Manchester is a city and metropolitan borough in Greater Manchester, England, with a population of 545,500 as of 2017. It lies within the United Kingdom's second-most populous built-up area, with a population of 3.2 million. It is fringed by the Cheshire Plain to the south, the Pennines to the north and east, and an arc of towns with which it forms a continuous conurbation. The local authority is Manchester City Council.
Charles John Huffam Dickens was an English writer and social critic. He created some of the world's best-known fictional characters and is regarded by many as the greatest novelist of the Victorian era. His works enjoyed unprecedented popularity during his lifetime, and by the 20th century critics and scholars had recognised him as a literary genius. His novels and short stories are still widely read today.
At Dickens' invitation, Morley moved to London in 1850 to become an editor of and a contributor to Dickens' publication, Household Words . When that publication dissolved, Morley worked for its successor, All the Year Round . From 1859 to 1864, Morley also edited and wrote for The Examiner .
Household Words was an English weekly magazine edited by Charles Dickens in the 1850s. It took its name from the line in Shakespeare's Henry V: "Familiar in his mouth as household words."
All the Year Round was a Victorian periodical, being a British weekly literary magazine founded and owned by Charles Dickens, published between 1859 and 1895 throughout the United Kingdom. Edited by Dickens, it was the direct successor to his previous publication Household Words, abandoned due to differences with his former publisher.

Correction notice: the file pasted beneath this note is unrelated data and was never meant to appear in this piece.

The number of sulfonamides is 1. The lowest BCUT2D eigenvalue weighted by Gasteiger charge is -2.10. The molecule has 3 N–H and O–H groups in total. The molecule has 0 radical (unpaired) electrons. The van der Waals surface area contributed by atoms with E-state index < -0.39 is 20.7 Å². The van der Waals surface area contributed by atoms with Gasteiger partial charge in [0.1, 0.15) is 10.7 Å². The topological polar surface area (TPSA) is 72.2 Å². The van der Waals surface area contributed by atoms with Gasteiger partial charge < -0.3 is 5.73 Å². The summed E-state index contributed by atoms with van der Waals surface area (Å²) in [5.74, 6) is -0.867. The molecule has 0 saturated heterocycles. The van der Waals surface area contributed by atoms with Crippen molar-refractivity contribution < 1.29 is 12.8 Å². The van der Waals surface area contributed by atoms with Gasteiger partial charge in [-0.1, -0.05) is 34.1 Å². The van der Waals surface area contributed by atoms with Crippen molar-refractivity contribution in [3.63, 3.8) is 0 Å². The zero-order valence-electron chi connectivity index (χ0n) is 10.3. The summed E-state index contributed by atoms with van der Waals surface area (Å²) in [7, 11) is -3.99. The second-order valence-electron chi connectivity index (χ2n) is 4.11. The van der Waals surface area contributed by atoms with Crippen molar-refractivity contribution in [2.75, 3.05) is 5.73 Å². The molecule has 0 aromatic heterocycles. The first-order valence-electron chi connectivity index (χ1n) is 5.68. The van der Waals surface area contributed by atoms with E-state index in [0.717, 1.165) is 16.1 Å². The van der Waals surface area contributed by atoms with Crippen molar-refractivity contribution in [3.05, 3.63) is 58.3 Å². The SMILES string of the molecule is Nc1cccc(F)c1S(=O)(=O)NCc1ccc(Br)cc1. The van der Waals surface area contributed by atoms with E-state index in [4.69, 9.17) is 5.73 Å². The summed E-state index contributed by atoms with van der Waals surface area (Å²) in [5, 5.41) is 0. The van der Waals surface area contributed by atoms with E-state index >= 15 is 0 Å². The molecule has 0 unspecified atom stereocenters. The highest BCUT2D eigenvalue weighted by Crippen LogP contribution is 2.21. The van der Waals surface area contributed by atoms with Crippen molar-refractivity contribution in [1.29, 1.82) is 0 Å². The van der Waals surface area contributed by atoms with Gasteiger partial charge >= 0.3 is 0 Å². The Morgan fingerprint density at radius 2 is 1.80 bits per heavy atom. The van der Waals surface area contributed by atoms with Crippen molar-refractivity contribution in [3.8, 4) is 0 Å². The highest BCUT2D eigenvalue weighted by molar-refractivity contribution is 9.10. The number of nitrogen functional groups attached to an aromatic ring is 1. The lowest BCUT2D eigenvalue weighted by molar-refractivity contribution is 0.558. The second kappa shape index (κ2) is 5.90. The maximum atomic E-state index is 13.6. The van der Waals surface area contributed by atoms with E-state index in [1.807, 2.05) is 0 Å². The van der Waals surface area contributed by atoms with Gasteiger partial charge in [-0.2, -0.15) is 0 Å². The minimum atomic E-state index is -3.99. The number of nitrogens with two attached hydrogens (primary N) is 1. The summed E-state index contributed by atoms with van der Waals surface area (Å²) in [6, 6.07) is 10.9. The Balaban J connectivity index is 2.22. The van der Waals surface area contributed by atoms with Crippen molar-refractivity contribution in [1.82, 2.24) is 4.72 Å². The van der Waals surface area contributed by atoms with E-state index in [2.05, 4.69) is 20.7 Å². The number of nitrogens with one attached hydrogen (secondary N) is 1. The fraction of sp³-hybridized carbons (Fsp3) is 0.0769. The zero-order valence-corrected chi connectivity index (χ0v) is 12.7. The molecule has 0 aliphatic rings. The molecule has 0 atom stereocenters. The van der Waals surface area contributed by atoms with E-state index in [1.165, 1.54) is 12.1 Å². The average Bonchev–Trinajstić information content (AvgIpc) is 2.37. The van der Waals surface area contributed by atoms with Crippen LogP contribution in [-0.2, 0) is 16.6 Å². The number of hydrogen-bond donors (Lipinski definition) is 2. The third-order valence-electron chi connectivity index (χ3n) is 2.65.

The Examiner was a weekly paper founded by Leigh and John Hunt in 1808. For the first fifty years it was a leading intellectual journal expounding radical principles, but from 1865 it repeatedly changed hands and political allegiance, resulting in a rapid decline in readership and loss of purpose.
From 1865 to 1889, Morley served as professor of English literature at University College London, his students including the Indian writer Rabindranath Tagore. Noted for his knowledge of English literature, Morley was considered to be an engaging and warm teacher. He also delivered popular lectures on literature in different parts of Great Britain.